1938 __ « Brighton Rock »
‣ Comment : Brighton Rock is a novel by Graham Greene, published in 1938, and later made into a 1947 film of the same name [by John Boulting]. The novel is a murder thriller set in 1930s Brighton. Pinkie is a killer. He fears that Rose, an artless waitress, knows enough to give evidence against him. So he courts her, and has her fall for him. He marries her; yet he despises her. Why? Because she is there, raw and helpless; and because she likes him. And likeability outrages Pinkie. In the end, he is killed too. But in the course of the story, he has made a little record for Rose. On the boardwalk, Rose asks Pinkie to make a recording for her, in a booth, hoping he'll declare his eternal love for her. The vicious Pinkie agrees, but then records a hateful message. She thinks it is a love message, whereas in the recording booth - his confessional - he actually says: "God damn you, you little bitch, why can't you go back home for ever and let me be?". The standout moment is Pinky recording his voice on to an early shellac recording booth. His girlfriend thinks he is professing his undying love. Rose at least has her precious recording of what she supposes to be Pinkie's declaration of love and the nun has arranged for a gramophone on which to play it. "There is always hope," says the nun, "it is the air we breathe. Love can bring about salvation." Rose puts on the recording and we hear Pinkie's voice: "What you want me to say is I love you." At that point the needle becomes stuck on the damaged record, repeating over and over again, "I love you . . . I love you . . . I love you . . . I love you.". — The last scene is one of those memorable ones that just can't be easily forgotten. It has a raw power that catches the dark side of human nature as it unfolds so suddenly onscreen, even if the scene was changed from the one in Greene's novel to his utmost disappointment. After Pinkie's demise, the black waters by the pier dissolve into the last thing seen and the next shot is in a brightly lit room in a Catholic shelter for pregnant teens. A nun wearing lipstick is comforting the pregnant Rose, who feels she should have died with her husband. She is crying out, "I don't want absolution!" Further saying, "I got his voice--I got proof of his love." The nun, looking at the phonograph by the girl's side, says in a grave voice, "There is always hope, it is in the air we breath. We have to hope and pray. Love can bring about salvation." When Rose puts the record on, we have already heard what Pinkie said and wait to see her reaction, but when she plays the record: "What you want me to say is I love you..." the record gets stuck and plays that over and over, until the final shot of the film is of the crucifix on the wall. Rose is seemingly elated to have her love reaffirmed by such a positive proof. This cynical ending is perfect. The filmmakers thought it could be construed as possibly a happy ending, overcoming the general despair of the film. But the public didn't see it that way and the film was a failure at the box office. — Pinkie Brown: [in a recording booth, making a disc for the doting, oblivious Rose] You wanted a recording of my voice, well here it is. What you want me to say is, 'I love you'. Well I don't. I hate you, you little slut... Pinkie Brown: [the record - scratched when he tried to destroy it - suddenly jumps] ... I love you... I love you... I love you... I love you... (Sebastian D. G. Knowles) — As the wedding party shuffles into the next room for the ceremony, with Prewitt calling on God to forgive them, Boulting dissolves ironically to the mechanical bell ringers in one of the pier's slot machines, "The Cathedral of Notre Dame". The inspiration comes from Rattigan, whose treatment had suggested the use of a similar machine depicting an execution of foreshadow Fred's death. Pinkie pulls Rose away from this commercial representation of her romantic cravings. His idea of a honeymoon is to saunter distractedly among the pintables and peep shows of his sacred pier. Slot machines are, after all, the stock-in-trade of the Kite gang. Fate, however, draws Rose's attention to a recording booth, just as it had to the photographer's kiosk. She wants a record of her husband's voice to play on a borrowed gramophone if he is away. Pinkie cannot resist the infernal invitation displayed on the machine to "Make it a personal message", and to create a ticking time-bomb of misery within his marriage of convenience. The shooting of this brief, shocking scene is exemplary. Boulting maintains a sense of realism by having extras pass between the principal actors and the camera; and then Taylor cunningly frames Pinkie's recording of his message of hate. Attenborough's scarred face [actor who plays Pinkie Brown] is in the left foreground, with the microphone extending serpentune across the upper right and Marsh's adoring gaze [actor who plays Rose] illuminating the lower half. As the message grows uglier, Taylor slowly zooms in until Marsh's seraphic expression fills the frame. For scholars of Graham Greene it is, of course, tempting to regard the disc Pinkie cuts on the pier as an emblem of the sub-text of "Brighton Rock": the declaration of the author's own misanthropy (or misoginy), waiting to be discovered. (Steve Chibnall)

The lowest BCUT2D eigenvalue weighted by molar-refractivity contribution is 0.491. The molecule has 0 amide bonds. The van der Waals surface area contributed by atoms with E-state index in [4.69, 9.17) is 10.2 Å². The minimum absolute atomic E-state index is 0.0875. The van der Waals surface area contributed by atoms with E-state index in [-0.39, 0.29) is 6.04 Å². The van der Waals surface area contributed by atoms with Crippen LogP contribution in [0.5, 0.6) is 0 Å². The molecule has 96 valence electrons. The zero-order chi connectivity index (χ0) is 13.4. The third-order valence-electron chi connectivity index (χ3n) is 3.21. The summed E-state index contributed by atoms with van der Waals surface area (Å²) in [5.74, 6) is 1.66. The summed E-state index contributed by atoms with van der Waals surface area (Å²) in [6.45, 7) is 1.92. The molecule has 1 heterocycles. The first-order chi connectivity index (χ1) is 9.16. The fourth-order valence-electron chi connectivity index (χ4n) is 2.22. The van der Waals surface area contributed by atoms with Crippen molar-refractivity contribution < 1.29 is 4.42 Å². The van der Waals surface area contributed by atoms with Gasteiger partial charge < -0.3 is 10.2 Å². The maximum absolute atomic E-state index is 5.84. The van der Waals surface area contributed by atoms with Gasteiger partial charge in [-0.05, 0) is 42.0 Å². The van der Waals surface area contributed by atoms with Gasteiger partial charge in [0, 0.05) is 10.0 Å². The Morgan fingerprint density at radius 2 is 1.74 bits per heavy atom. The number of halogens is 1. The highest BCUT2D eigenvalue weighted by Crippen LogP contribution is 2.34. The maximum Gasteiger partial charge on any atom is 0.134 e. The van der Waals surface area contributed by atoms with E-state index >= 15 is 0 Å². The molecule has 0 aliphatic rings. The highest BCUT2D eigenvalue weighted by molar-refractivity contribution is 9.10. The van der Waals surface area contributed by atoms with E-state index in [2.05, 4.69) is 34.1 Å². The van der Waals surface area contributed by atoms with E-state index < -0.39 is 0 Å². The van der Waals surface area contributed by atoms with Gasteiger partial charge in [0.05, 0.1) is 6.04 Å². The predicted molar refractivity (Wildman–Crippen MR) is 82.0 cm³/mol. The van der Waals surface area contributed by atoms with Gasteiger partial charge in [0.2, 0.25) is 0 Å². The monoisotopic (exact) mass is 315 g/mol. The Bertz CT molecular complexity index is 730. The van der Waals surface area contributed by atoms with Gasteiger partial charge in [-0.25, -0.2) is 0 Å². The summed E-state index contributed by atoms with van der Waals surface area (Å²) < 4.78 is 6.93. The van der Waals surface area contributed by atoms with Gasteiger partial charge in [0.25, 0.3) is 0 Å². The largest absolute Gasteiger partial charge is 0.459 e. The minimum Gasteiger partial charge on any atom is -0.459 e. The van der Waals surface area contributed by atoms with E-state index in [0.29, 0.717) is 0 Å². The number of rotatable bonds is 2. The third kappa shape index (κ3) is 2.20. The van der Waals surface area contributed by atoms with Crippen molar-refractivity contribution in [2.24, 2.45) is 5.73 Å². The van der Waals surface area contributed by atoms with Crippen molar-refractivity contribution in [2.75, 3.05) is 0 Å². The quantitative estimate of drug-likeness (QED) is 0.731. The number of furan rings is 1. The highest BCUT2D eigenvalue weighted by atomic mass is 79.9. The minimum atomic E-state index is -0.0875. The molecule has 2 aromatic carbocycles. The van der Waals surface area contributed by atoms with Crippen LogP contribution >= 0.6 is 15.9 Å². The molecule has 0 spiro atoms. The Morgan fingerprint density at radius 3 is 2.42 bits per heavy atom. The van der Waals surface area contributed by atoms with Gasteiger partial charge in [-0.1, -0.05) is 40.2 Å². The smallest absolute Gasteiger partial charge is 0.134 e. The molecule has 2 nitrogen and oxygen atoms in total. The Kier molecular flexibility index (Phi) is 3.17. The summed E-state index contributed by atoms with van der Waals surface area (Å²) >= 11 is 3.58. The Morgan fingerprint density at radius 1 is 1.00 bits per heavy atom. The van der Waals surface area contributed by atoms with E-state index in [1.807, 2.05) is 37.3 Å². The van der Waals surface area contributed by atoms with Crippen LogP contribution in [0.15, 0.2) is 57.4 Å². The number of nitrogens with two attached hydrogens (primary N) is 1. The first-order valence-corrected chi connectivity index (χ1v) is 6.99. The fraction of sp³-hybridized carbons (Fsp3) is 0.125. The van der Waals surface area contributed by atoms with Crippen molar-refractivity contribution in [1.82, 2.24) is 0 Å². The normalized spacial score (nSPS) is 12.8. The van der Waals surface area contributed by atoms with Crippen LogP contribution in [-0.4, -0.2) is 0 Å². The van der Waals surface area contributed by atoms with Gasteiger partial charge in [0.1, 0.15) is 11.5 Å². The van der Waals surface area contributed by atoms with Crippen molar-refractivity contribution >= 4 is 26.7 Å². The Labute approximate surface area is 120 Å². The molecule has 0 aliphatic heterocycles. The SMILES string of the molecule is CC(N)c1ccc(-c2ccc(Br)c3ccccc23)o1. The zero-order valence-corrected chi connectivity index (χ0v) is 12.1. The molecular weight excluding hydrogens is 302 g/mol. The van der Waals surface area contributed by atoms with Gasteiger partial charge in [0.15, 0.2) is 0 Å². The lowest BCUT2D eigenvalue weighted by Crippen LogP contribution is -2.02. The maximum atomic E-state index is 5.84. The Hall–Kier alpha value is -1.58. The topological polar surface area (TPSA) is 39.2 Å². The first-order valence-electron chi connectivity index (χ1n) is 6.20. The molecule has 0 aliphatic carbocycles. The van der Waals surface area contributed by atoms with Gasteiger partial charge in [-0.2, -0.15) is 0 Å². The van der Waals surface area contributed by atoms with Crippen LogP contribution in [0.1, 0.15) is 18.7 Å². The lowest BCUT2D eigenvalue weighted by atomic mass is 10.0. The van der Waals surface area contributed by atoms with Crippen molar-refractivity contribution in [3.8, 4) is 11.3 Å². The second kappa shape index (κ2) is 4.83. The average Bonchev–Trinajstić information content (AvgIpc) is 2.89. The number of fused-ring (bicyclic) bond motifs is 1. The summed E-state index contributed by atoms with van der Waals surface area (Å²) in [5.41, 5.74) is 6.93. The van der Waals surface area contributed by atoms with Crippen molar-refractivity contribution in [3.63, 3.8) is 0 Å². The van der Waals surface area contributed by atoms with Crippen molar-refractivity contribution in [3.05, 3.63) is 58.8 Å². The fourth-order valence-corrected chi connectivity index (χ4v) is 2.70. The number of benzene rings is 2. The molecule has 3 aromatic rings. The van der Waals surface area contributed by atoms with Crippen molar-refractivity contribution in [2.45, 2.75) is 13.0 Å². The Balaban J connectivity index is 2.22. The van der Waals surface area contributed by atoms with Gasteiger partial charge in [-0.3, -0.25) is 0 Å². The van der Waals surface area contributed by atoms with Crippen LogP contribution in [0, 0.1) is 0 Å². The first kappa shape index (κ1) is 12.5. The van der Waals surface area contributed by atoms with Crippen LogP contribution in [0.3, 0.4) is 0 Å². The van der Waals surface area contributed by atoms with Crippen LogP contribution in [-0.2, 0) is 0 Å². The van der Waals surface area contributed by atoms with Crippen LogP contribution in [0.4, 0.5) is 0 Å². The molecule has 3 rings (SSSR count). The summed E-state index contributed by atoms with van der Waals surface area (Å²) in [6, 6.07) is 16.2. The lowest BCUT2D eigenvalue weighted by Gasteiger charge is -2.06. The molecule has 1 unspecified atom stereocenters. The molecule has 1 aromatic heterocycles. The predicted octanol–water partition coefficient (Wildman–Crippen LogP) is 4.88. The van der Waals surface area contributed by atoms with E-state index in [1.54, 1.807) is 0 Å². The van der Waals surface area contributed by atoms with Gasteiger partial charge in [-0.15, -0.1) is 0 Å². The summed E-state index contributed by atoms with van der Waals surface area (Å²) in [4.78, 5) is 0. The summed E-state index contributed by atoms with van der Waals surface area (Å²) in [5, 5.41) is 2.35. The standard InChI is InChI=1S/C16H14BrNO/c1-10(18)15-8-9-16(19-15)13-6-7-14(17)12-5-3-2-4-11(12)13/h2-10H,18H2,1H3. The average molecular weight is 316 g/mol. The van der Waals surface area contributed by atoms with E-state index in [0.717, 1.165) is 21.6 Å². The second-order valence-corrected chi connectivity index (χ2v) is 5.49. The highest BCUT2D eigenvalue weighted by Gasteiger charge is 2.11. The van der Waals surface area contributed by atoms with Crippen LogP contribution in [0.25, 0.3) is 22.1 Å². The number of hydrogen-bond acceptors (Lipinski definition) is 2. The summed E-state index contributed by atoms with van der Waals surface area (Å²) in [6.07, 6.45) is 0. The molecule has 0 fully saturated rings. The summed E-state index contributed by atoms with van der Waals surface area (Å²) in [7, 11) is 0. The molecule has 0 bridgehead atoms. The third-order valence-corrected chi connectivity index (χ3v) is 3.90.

‣ Source : Knowles, Sebastian D. G. (Sebastian David Guy) (2003), “Death by Gramophone”, In Journal of Modern Literature - Volume 27, Number 1/2, Fall 2003, pp. 1-13.
‣ Source : Greene, Graham (1938), “Brighton Rock”, London: William Heinemann Ltd, 1938.
‣ Source : Chibnall, Steve (2005), “Brighton Rock”, London: I.B. Tauris and Co Ltd, 2005
‣ Urls : http://www.literature-study-online.com/essays/graham-greene.html (last visited )
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